• 8 medium tomatillos, husked and rinsed
  • 1 poblano chile (I used 2 jalapenos since that’s what we had in the garden)
  • 2 slices bacon
  • 2 t minced garlic
  • 1 white onion, diced
  • 1 cup loosely packed cilantro
  • 1/2 t brown sugar
  • 1/2 t kosher salt
  • 1/4 t black pepper
  • Olive oil for brushing pork chops

Brine the meat in a mixture of salt, cumin and cayenne with 2 cups water. Cover and refrigerate for 45-60 minutes.

To make the sauce, grill the tomatillos directly over medium heat, turning occasionally, until blistered and soft, 6-8 minutes. Grill the chile directly over medium heat, turning occasionally, until blistered but still holding its shape, 6-8 minutes. When the chile is cool enough to handle remove and discard skin, stem and seeds. (Side note: I did all the roasting under the broiler on high rather than on the grill).

In a medium saute pan, cook the bacon over medium heat, turning occasionally, until crisp, about 10 minutes. Transfer the bacon to paper towels to drain. Add the garlic and onion to the fat remaining in the pan and cook over medium heat until soft, about 4 minutes. Remove pan from the heat.

In a food processor or blender, puree the tomatillos and chile. Add bacon, garlic-onion mixture, cilantro, brown sugar, salt and pepper. Process until smooth. Transfer to a medium saute pan over low heat and bring to a simmer. If the sauce seems too thick stir in 2-3 T water. Keep warm over low heat.

Remove the pork chops from the brine, pat with paper towel, and lightly brush both sides with olive oil. Grill the pork chops directly over medium heat, turning once, until barely pink in the center, 9-11 minutes total.

Serve the pork chops warm with the scrumptious tomatillo sauce!

How do you use up your tomatillos? I need more ideas as the bulk of the harvest is still to come!

Recycling Our Dinner

I’ve been on a new recipe kick lately which has led to some fabulous dinners (like Moroccan-spiced beef with ghk0105moroccanbeefcouscous– see right) as well as some major dinner disasters. A few days ago I spent the better part of an afternoon assembling a Potato, Ham and Spinach gratin from Cooking Light. It sounded so tasty and the picture looked gorgeous, all nicely browned and crisp on top. It. Was. Horrible.  The recipe said to let it bake for a total of an hour and 30 minutes. Well, at that point the potatoes were still starchy, hard and just plain yuck. I let it go for about another 30 minutes and they still weren’t great, but it was after 7 and we were hungry so my husband and I ate. My husband insisted it wasn’t bad but I did notice he doused it with his Don Julio hot sauce. I was so disappointed that I ate a bit and then just filled up on chocolate cake instead (always a good solution to a cooking disaster).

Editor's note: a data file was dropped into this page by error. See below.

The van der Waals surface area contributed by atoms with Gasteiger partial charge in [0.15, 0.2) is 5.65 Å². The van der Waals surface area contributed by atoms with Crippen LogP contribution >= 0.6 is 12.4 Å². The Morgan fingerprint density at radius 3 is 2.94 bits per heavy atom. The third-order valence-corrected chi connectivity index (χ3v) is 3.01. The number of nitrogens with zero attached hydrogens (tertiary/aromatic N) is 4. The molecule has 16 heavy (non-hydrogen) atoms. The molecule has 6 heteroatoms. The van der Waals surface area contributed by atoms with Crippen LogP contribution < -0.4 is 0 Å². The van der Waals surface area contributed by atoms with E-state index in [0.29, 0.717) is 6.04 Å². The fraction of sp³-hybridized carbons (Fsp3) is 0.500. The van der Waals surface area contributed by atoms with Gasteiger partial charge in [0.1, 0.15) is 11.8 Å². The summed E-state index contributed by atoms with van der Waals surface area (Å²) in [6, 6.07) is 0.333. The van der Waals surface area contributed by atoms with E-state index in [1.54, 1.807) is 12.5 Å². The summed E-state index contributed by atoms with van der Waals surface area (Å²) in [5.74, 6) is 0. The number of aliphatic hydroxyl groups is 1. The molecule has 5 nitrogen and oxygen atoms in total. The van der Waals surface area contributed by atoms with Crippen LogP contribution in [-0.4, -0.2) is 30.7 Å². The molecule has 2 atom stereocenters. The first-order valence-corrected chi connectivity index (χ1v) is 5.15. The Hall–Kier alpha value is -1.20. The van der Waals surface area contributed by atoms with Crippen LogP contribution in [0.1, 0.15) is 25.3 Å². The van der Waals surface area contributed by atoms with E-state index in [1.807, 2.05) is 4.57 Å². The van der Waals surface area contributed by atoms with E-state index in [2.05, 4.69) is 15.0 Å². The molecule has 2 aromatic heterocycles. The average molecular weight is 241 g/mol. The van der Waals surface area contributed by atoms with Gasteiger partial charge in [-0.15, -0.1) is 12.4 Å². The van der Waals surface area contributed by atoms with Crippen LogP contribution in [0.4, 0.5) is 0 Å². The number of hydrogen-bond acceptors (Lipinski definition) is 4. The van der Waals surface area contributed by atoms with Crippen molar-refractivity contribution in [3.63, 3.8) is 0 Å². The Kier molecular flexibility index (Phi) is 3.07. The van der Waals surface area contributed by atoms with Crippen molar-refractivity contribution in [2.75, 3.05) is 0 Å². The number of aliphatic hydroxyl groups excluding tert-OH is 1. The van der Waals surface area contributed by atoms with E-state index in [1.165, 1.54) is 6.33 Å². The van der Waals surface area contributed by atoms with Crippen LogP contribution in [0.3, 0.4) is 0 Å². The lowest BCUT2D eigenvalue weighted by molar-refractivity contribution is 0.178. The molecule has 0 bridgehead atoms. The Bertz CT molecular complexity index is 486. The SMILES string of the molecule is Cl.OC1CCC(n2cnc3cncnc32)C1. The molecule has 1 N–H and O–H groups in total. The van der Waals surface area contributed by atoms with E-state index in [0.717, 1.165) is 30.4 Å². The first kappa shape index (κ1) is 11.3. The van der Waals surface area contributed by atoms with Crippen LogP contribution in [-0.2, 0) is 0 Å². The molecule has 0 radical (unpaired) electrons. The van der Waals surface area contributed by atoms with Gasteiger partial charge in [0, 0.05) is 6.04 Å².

Not wanting to throw out all my hard work, I put the gratin leftovers into the fridge. The next evening there the gratin was, still staring at me. I knew I couldn’t face that casserole for another meal. If it wasn’t good fresh, it would be horrible heated in the microwave. Instead of just tossing it as I was tempted to do, I instead set forth to disassemble the entire thing and see what I could do.

The gratin was made in layers so was fairly easy to take apart. First I heated some olive oil in a large skillet. Then I began to pick the first layer of potatoes off and dropped them in the hot oil. I broke them into smaller pieces with a spatula and let them fry while I got down to the next layer, the spinach (and kale I had added) and ham. These I put into a separate smaller pan over medium heat where I let them just warm up a bit. The recipe had called for a milk and flour mixture to be poured over the casserole before baking, so the greens and ham were nice and creamy. The bottom layer was more potatoes which I added in with the ones already frying, and I let the potatoes sautee for about 20 minutes.

Once the greens and ham were well-heated I poured three lightly beaten eggs over the top and scrambled everything together. I served the final product of sauteed potatoes with rosemary plus greens, ham and eggs along with sides of organic applesauce and glasses of pinot noir wine.  My husband and I both agreed the recycled dinner was a fabulous comfort-food meal. Almost as good as chocolate cake.

I’m A Kale Convert